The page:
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Deconstructing Jesus: From Modernity to Postmodernity to Faith1

Rollin G. Grams
April, 2011

Director of the Robert C. Cooley Center


for the Study of Early Christianity
Associate Professor of New Testament

These are exciting days in Jesus studies. Much is being written on the historical Jesus,
and significant challenges to old paradigms in New Testament Christology are being
presented. The labours of sensible scholarship are not going to be found on the shelves
of your local large bookshop, since they do not sell as well as whatever claims to expose
conspiracies, reveal secrets, and unsettle orthodoxy. But solid scholarship is doing more
than just exposing the latest hype for what it is: New Testament scholars are still making
interesting contributions through the exegetical task of theology.

A part of what we are seeing in the field involves a new set of assumptions. Modernist
methods of Biblical scholarship, along with its ‘consensuses’ and ‘assured results’, are
happily under scrutiny. But Postmodernity can take several forms. Positively, enquiry
from a position of belief rather than doubt is now seen as inevitable if not even
encouraged. Negatively, a deconstructive Postmodernity—in many ways a
‘MostModernity’—has simply ratcheted up the level of doubt to higher levels of
scepticism and turned from trusting methods of enquiry to playing with methods of
enquiry in order to arrive at alternative constructions of truth.2

This deconstructive version of Postmodernity takes us into a world of scholarship


presented as the exposure of conspiracies, secrets, and scandals. To be sure, challenges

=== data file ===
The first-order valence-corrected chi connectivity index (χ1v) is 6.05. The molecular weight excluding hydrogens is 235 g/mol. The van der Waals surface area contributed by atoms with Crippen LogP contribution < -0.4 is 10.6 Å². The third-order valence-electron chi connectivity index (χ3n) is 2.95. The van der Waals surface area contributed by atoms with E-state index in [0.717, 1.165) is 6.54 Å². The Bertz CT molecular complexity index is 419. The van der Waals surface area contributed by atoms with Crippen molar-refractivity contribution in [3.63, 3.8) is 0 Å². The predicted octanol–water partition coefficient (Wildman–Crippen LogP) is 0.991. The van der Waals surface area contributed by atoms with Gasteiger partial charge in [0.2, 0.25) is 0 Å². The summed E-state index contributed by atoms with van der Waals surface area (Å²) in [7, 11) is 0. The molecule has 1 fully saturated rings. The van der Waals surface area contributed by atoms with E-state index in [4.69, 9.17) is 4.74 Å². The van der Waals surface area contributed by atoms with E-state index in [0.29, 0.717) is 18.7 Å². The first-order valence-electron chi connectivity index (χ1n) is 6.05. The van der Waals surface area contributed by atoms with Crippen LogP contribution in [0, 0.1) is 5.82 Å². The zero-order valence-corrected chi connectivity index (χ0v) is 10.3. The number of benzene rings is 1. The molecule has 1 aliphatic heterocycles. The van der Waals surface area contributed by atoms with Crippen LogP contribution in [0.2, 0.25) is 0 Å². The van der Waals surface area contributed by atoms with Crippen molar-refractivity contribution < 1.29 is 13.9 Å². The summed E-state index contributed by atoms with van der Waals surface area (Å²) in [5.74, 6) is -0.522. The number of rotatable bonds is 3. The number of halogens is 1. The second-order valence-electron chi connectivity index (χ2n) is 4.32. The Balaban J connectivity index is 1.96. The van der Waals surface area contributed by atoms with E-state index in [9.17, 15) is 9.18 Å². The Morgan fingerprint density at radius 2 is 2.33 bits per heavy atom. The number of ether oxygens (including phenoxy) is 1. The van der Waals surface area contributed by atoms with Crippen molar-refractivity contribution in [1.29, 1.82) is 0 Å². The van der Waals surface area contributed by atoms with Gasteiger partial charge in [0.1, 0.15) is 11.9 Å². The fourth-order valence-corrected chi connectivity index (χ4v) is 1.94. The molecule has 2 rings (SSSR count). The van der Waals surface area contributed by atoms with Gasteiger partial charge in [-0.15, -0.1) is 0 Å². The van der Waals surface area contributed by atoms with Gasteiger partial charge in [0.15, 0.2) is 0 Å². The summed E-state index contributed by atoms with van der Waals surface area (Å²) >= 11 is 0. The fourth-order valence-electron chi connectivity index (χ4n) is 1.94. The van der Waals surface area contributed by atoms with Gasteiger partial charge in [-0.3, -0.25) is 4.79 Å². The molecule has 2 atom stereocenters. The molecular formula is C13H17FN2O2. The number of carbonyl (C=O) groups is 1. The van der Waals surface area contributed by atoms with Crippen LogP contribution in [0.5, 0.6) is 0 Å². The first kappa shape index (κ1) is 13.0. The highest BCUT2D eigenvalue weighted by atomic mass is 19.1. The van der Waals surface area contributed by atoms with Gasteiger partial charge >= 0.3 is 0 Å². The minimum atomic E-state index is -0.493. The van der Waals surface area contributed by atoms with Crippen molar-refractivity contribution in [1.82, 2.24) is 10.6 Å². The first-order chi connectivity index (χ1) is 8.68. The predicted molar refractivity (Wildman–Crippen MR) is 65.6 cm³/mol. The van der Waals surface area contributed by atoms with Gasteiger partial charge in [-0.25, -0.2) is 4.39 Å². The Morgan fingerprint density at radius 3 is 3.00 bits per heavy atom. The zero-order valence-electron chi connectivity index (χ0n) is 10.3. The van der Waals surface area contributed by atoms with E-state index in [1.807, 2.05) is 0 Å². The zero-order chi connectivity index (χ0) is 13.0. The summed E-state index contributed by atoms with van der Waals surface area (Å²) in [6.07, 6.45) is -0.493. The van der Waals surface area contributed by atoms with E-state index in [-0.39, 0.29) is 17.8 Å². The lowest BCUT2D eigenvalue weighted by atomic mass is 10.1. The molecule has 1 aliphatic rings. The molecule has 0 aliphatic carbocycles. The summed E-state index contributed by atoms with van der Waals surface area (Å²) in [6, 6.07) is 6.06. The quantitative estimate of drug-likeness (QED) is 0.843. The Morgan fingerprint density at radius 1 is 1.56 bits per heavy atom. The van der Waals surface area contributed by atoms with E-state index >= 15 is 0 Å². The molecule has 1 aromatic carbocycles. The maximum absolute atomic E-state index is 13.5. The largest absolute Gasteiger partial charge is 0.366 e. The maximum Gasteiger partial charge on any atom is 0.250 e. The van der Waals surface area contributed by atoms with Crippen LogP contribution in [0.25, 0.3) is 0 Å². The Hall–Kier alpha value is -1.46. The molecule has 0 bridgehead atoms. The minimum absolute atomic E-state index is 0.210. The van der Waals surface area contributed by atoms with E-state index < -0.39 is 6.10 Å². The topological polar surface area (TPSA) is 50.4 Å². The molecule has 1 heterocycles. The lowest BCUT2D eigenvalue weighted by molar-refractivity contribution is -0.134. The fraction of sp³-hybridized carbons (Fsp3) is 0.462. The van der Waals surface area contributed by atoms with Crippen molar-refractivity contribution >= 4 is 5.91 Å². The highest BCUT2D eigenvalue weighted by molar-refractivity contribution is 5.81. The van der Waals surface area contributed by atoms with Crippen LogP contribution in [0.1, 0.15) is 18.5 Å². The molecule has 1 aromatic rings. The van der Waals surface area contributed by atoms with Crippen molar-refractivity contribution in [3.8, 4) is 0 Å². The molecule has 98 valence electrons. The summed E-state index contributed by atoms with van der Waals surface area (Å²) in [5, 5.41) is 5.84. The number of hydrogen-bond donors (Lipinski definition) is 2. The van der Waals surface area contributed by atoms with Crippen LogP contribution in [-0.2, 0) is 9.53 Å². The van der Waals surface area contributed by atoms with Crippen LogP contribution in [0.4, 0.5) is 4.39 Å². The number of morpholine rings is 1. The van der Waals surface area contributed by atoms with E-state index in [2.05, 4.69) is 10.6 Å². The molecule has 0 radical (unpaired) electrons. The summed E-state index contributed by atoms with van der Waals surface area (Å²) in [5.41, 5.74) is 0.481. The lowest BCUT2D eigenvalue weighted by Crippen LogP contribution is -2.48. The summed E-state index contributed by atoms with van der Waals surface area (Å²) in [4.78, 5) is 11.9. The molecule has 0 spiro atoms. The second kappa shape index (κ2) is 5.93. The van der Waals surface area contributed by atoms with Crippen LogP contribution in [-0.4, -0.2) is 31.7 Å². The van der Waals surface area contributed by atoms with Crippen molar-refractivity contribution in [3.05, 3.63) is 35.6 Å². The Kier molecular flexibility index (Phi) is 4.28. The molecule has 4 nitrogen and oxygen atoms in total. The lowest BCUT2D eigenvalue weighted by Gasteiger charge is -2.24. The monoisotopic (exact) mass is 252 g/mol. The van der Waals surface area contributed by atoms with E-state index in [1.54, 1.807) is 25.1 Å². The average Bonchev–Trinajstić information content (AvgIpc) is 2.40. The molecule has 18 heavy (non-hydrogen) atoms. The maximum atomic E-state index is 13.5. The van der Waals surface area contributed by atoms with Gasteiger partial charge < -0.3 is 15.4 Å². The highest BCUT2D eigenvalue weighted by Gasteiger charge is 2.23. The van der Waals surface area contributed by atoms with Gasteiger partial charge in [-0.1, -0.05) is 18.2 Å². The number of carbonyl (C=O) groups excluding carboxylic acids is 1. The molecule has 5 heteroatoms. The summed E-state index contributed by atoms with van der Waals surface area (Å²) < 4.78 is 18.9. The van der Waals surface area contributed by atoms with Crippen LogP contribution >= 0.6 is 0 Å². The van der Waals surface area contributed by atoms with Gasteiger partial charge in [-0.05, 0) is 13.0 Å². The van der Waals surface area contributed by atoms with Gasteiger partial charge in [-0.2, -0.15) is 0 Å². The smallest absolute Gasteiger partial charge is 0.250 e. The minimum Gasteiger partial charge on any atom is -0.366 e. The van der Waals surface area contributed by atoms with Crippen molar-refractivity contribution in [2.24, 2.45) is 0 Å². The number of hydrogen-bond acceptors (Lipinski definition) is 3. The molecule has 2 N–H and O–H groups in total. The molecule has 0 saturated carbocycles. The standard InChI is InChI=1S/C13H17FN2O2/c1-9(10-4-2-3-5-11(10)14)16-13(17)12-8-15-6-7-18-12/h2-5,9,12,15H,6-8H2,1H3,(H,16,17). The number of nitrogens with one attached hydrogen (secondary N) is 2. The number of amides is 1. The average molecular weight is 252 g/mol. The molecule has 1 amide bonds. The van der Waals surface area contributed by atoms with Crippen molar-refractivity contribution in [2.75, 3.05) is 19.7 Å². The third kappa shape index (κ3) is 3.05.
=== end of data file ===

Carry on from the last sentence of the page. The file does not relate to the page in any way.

to orthodox teaching about Jesus were also the order of the day in the Modern period.
According to Albert Schweitzer, it began with Herman Reimarus’ posthumously
published work Apology or Defence of the Rational Worshippers of God in 1778.3 For
Reimarus, Jesus was a pious Jew calling people to repentance in preparation for the
Kingdom of God. He became increasingly fanatical, however, and tried to force God's
hand in Jerusalem, only to die on the cross believing that God had forsaken Him. His
disciples, who had forgotten how to work and so wished to keep a good thing going,
decided to steal Jesus’ body and claim that He had risen from the dead and would return
to establish His Kingdom. Here is a major conspiracy on the part of Jesus’ disciples, but,
thanks to Reimarus, secrets are now revealed, and they are scandalous for Christian faith.

1
This article is an expanded version of ‘Deconstructing Jesus: Separating Fact from Fiction,’ in Contact
(December, 2009). Online:
http://www.scribd.com/doc/23980972/Gordon-Conwell-Contact-Magazine-Winter-09.
2
Cf. Rollin G. Grams, Rival Versions of Theological Enquiry (Prague: International Baptist Theological
Seminary, 2005).
3
Albert Schweitzer, The Quest of the Historical Jesus: A Critical Study of its Progress from Reimarus to
Wrede (Engl. ed., A. & C. Black, Ltd., 1910).

1
Deconstructive Postmodernism still touts the same alternatives to the resurrection that
Modernity presented, whether a fabricated story or the belief that Jesus avoided death and
lived out his days. There are some differences, however. Authors, publishers, and
bookshops have learned how to make money by peddling conspiracy, secrecy, and
scandal. Take, for example, the annual publications of Bart Ehrman: Lost Christianities:
The Battles for Scripture and the Faiths We Never Knew (Oxford Univ. Press, 2005);
Lost Scriptures: Books that Did Not Make It into the New Testament (Oxford Univ. Press,
2005); The Lost Gospel of Judas Iscariot: a New Look at Betrayer and Betrayed (Oxford
Univ. Press, 2006); Misquoting Jesus: The Story Behind Who Changed the Bible and
Why (HarperOne, 2007); God’s Problem: How the Bible Fails to Answer Our Most
Important Question—Why We Suffer (HarperOne, 2008); Jesus Interrupted: Revealing